I am a fan of New Urbanism, and I think you should be too.
Raised in the suburbs, I found a home in cozy urban neighborhoods of Chicago. In the city, I found a cure for the rootless, restless, and often pointless existence of 7-Elevens, strip malls and sprawled existence. I felt more neighborly and connected then I ever had before as a post-college adult.
As I glanced through a magazine that a friend had loaned me, an article stood out: “The Church in 2034”, which describes the possible future in which churches have split into mainly three types: “Gigachurches” (even bigger than mega churches), “Middlechurches”, and “Nanochurches”. “Nanochurches, small communities of 10 to 25 people, typically meet in living rooms, basements, coffee shops, public parks, unused rooms on gigachurch campuses, and other free spaces to which the community has access.”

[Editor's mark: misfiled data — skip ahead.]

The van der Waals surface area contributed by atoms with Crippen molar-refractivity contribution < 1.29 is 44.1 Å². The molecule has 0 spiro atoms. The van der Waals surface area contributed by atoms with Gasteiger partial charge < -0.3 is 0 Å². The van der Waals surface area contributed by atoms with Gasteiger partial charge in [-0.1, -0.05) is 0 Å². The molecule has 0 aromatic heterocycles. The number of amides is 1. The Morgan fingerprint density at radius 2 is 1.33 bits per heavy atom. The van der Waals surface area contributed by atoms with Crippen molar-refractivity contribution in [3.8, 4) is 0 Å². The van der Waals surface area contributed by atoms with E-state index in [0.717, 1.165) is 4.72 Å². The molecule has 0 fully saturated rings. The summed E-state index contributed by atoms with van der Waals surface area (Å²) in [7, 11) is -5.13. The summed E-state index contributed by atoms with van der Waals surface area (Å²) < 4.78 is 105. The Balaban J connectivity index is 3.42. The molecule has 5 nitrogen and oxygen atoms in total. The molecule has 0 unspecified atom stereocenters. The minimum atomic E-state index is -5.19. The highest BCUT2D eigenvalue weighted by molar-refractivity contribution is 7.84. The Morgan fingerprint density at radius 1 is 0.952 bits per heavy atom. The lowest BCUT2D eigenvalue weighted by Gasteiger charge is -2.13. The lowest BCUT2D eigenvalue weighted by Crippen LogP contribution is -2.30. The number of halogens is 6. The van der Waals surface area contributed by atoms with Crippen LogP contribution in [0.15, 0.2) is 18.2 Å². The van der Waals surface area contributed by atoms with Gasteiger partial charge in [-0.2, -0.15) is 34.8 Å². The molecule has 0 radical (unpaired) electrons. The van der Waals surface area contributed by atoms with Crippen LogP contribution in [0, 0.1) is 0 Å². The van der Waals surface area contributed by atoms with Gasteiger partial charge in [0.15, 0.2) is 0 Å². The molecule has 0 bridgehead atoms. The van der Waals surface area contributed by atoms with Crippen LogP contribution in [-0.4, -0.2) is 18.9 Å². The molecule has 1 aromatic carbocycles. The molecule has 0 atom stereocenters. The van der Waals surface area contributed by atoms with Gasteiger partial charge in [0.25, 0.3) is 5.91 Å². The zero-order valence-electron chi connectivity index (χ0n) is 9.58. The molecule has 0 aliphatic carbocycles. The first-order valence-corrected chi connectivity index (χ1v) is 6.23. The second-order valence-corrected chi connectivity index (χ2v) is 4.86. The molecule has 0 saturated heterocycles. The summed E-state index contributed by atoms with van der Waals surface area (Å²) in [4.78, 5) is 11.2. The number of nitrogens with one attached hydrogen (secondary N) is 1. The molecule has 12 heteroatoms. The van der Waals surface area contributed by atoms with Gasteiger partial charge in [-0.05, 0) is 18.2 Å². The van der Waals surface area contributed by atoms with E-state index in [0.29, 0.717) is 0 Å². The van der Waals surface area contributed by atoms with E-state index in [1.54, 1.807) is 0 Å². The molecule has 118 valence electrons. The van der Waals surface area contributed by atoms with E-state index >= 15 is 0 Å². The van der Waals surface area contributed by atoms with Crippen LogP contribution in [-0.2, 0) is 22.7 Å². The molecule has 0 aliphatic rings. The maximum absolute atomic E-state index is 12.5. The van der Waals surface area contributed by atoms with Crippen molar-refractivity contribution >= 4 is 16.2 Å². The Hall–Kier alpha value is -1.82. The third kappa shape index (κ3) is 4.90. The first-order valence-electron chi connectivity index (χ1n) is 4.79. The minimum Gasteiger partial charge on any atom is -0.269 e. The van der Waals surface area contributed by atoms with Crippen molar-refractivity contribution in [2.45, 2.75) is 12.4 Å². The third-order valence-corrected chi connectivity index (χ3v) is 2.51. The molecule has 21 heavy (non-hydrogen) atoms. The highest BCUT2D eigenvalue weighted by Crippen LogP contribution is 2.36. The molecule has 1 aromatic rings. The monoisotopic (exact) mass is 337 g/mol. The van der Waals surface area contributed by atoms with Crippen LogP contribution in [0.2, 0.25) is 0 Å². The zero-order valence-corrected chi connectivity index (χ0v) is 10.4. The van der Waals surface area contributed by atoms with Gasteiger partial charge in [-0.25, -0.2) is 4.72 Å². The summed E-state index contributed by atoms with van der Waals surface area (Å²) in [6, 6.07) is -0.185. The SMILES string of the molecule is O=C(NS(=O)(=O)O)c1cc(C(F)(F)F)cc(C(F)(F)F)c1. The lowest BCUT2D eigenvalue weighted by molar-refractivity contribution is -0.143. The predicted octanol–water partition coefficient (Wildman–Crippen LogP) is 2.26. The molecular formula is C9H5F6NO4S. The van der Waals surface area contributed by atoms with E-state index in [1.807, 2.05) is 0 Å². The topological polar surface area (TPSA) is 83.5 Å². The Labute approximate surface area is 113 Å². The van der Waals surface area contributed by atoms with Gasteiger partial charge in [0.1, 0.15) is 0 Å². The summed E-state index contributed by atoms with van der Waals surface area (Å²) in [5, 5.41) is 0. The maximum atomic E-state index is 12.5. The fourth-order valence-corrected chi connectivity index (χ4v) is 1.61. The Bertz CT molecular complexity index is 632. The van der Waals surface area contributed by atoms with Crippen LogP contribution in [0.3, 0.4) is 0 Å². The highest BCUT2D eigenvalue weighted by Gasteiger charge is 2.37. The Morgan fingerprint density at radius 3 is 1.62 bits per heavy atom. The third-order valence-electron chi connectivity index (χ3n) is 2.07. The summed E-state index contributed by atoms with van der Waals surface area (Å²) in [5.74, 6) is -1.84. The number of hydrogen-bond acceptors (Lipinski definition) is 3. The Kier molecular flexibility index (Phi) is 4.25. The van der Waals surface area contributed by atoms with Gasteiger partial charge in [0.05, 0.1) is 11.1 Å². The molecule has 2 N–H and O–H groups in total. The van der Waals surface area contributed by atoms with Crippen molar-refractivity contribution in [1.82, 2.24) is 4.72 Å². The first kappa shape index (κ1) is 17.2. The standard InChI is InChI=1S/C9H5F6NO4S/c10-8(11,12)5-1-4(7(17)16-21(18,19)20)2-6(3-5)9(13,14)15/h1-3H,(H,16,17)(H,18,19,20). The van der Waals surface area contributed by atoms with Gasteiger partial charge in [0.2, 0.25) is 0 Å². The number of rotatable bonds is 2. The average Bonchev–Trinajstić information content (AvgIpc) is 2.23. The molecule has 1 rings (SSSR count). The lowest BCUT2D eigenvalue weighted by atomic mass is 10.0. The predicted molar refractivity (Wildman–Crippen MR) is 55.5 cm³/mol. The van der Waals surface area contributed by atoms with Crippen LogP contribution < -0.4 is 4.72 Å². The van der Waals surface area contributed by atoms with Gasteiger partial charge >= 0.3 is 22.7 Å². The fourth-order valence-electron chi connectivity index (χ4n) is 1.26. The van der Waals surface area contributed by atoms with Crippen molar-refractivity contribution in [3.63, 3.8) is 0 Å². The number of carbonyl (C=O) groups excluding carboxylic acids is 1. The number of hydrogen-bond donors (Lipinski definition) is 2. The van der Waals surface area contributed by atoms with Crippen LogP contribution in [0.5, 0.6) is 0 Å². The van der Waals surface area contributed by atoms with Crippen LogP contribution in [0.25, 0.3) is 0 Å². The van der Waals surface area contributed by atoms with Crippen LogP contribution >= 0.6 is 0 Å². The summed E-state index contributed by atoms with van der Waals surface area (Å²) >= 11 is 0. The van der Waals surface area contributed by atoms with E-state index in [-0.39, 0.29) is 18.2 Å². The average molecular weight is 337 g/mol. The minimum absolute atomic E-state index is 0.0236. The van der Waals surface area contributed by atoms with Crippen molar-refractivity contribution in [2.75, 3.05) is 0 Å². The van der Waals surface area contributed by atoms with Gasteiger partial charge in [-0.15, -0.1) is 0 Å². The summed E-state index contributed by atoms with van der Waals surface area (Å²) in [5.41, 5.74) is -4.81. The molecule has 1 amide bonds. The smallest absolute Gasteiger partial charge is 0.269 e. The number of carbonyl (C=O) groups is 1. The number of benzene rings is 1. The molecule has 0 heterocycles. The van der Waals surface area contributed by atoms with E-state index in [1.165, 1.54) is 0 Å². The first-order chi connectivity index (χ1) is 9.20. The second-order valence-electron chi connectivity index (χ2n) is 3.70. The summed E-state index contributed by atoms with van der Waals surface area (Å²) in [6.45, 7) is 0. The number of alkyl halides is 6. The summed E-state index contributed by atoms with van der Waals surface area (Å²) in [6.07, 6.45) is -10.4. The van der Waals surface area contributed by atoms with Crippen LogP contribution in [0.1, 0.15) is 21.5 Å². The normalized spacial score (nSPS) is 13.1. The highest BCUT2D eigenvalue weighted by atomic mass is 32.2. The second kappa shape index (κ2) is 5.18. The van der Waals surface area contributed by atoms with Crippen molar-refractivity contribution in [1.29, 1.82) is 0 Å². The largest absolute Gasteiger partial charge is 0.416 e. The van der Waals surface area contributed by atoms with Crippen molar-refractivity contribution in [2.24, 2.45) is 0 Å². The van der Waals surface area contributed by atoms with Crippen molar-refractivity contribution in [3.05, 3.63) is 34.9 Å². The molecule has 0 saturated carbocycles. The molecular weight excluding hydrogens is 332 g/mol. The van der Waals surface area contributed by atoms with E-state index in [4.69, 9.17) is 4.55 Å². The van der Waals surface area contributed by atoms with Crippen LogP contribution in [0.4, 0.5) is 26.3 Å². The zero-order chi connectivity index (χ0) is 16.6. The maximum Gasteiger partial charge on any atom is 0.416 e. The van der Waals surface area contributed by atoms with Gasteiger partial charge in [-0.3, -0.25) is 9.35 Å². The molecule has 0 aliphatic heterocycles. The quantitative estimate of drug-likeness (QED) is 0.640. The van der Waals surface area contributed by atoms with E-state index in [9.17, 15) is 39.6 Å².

New Urbanism advocates the preservation and healthy use of public space. Unfortunately, in the retailing and sprawling of USAmerica (described really well by Naomi Klein), that public space is constantly threatened and diminished. In other words, these possible expressions of the Kingdom of God are already endangered!
Everything is inter-connected. For those of us/you who worship in a large (mega? giga?) church, by ignoring the uglier side of USAmerican consumerism, you are endangering your brothers and sisters ability to worship. There are those who are validly seeking God, but who are unable to worship in a larger atmosphere, preferring the smaller environment.
However, as mom-and-pop stores go under, destroyed by “big box” shopping centers, and our false “public spaces” are revealed for what they really are — privately held forums that are not “free speech friendly” — the possible meeting places for these small churches shrinks.
It’s just a thought, but it’s all connected. How/where you choose to shop | live | worship effects the culture, which effects us all.